Mirko Cro Cop: 'A big part of me will die when I stop fighting'

via cdn3.sbnation.com

Mirko Filipovic will step into the Octagon at UFC 137 this Saturday night (Oct. 29, 2011) in what could very well be the last time we see him compete in mixed martial arts. It's not that Mirko has hinted at retirement, however, this is his final fight on his Zuffa contract and a loss could mark the end for his storied MMA career.

After finding success overseas in the now-defunct PRIDE FC, Filipovic made his way stateside and found a home with the UFC. With a 4-5 record inside the cage, his time spent with the world's largest mixed martial arts promotion has been anything but stellar.

The winner of the PRIDE 2006 Open Weight Pride Grand Prix has had a very long and prosperous career, but time is not on his side. Next June will mark 20 years that the 37 year old has been fighting professionally.

"Cro Cop" admits the window of his fighting career is slowly but surely closing.

Mirko recently sat down with Thomas Gerbasi of UFC.com and talked about his humble beginnings, to his rise in fame in Japan, to his time with the UFC.

Join me after the jump to read what Mirko himself had to say in this very candid interview.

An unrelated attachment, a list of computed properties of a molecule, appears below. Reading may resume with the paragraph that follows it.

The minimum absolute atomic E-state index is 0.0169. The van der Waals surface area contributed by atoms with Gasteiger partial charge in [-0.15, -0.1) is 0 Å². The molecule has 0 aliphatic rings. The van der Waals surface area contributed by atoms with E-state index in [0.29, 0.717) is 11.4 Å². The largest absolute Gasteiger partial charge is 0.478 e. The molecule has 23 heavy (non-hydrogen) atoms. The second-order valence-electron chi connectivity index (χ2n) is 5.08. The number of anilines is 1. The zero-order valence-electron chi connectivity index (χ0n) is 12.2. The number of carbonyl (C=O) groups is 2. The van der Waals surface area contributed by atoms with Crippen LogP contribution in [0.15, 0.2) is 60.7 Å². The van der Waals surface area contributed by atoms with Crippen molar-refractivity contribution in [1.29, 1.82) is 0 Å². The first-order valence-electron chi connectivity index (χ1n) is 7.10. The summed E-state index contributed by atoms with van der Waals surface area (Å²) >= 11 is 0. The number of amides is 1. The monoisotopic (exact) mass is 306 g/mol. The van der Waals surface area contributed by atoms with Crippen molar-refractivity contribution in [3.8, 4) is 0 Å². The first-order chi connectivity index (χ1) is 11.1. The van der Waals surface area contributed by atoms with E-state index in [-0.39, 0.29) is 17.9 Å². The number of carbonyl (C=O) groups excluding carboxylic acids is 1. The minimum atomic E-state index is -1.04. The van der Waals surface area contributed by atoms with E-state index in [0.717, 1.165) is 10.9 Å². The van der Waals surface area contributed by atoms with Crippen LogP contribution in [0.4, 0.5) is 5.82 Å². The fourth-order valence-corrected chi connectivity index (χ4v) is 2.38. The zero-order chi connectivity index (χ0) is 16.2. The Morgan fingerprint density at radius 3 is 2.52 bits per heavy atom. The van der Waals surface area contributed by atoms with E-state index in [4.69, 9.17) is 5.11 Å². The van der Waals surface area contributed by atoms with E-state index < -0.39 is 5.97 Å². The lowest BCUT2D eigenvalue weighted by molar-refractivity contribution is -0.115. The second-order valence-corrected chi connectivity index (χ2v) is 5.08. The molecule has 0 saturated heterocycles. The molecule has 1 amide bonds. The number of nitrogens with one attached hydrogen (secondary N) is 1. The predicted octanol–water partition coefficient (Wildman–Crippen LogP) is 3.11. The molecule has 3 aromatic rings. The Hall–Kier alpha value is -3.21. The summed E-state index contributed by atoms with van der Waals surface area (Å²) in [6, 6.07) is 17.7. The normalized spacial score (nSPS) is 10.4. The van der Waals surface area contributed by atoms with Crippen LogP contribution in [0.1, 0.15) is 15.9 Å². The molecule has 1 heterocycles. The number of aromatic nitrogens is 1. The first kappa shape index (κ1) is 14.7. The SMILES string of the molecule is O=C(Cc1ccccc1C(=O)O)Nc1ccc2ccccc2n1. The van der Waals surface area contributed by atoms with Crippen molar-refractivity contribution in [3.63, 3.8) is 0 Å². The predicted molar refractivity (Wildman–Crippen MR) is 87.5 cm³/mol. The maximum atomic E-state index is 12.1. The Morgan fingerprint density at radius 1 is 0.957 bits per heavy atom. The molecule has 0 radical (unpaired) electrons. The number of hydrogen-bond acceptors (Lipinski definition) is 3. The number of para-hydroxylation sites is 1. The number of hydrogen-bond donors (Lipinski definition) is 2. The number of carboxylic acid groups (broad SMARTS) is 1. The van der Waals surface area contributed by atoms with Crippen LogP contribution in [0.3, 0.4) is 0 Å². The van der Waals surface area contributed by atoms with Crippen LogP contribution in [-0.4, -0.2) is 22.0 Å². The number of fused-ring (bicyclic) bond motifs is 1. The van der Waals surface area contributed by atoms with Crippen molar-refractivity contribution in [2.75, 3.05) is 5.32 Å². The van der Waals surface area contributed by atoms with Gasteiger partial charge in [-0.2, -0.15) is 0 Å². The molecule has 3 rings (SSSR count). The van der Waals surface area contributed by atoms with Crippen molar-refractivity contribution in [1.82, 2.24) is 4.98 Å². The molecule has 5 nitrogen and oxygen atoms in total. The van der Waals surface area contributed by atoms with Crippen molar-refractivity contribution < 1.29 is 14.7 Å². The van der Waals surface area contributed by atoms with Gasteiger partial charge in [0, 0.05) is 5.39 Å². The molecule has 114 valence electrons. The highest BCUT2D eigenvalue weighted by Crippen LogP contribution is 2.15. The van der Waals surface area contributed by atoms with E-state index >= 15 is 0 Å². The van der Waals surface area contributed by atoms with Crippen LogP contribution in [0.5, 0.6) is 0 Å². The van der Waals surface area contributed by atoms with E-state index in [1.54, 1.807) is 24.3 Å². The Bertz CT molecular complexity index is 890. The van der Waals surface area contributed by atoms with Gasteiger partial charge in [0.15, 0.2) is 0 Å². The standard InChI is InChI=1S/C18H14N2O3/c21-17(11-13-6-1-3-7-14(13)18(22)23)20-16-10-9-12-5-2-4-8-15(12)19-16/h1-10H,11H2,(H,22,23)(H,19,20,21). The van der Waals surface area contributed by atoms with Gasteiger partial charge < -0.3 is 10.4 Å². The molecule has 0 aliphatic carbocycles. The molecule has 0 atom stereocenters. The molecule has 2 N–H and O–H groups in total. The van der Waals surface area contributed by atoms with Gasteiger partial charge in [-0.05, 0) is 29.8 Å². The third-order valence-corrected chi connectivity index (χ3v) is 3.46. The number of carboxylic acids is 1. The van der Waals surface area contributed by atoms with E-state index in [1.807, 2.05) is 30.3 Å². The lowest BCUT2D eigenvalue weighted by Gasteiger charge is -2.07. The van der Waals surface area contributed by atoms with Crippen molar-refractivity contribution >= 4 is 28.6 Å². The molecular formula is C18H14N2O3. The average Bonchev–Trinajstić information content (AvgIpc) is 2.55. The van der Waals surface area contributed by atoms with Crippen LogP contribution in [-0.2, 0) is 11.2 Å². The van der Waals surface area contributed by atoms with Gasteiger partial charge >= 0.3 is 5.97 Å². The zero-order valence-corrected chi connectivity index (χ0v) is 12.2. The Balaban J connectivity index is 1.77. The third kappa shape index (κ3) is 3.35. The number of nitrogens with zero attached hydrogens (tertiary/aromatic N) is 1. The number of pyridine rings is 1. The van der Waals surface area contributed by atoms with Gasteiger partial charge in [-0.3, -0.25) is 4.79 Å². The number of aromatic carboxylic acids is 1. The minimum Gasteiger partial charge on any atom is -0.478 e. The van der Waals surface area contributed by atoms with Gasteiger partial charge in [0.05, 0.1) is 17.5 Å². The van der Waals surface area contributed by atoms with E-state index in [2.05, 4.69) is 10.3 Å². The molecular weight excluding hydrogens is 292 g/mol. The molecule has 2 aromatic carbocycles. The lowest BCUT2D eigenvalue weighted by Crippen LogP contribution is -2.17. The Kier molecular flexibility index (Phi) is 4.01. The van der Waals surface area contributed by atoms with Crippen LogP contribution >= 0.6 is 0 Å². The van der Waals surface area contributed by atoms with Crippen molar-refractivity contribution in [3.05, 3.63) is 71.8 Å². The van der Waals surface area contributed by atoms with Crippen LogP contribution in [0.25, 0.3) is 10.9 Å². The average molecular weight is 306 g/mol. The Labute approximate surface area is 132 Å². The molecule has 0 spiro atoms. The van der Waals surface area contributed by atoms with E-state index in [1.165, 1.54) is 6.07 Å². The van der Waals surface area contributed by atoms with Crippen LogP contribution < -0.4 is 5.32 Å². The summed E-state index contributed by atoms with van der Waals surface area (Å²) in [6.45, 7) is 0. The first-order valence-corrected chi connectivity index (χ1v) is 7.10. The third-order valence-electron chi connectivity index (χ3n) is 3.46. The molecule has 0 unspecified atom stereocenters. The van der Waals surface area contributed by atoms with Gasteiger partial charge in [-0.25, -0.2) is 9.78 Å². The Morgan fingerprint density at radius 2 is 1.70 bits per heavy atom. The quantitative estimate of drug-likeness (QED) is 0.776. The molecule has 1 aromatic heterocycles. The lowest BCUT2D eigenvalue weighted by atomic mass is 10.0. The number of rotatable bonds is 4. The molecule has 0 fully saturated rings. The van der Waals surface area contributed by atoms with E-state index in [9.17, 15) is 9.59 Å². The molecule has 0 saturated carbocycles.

Referring to his early fighting days and what inspired him to compete, Mirko reveals it was all for his family.

"I knew the sport was the only way for me to swim out from that misery and in a way to save my family, to save my mother, and to earn some more money. If I decided to work in the police and just that, I would be sentenced to work for five to six hundred dollars per month, so I would be surviving from the first to the first every month to get my money. The sport was the only way for me to run out from the misery. And that was a true motive for me. At that point, I didn't want to be famous, I just wanted to make some money."

The often stoic Filipovic, reflects on his time spent in PRIDE, and how he absolutely did anything possible to stay out of the public eye when not fighting:

"During my Japan career, I was able to avoid all kinds of press conferences because I just didn't like it, I never liked to be exposed too much, and why, I don't know. I'm aware that many people have a dream just to appear on TV and get some interest. And in a way, it's my duty. I committed myself to the UFC and I need to promote the fight, so I understand. But if you ask me if I'm especially happy, it's so hard for me. I think the glory brings only trouble in a man's life. That's my opinion. The best thing is to be rich, but anonymous, that nobody knows about it. I think all those stars in America, the movie stars and some pop stars, I think they are very unhappy people. People are spying on them and running after them, those paparazzi are following them, they can't open their mouth or put their finger in their nose, which is something that each of us does from time to time, because they are being spied on. I never liked it and I never wished for it to happen to me. I am very happy with my life, I have a beautiful family, two sons, and who needs anything more than that?"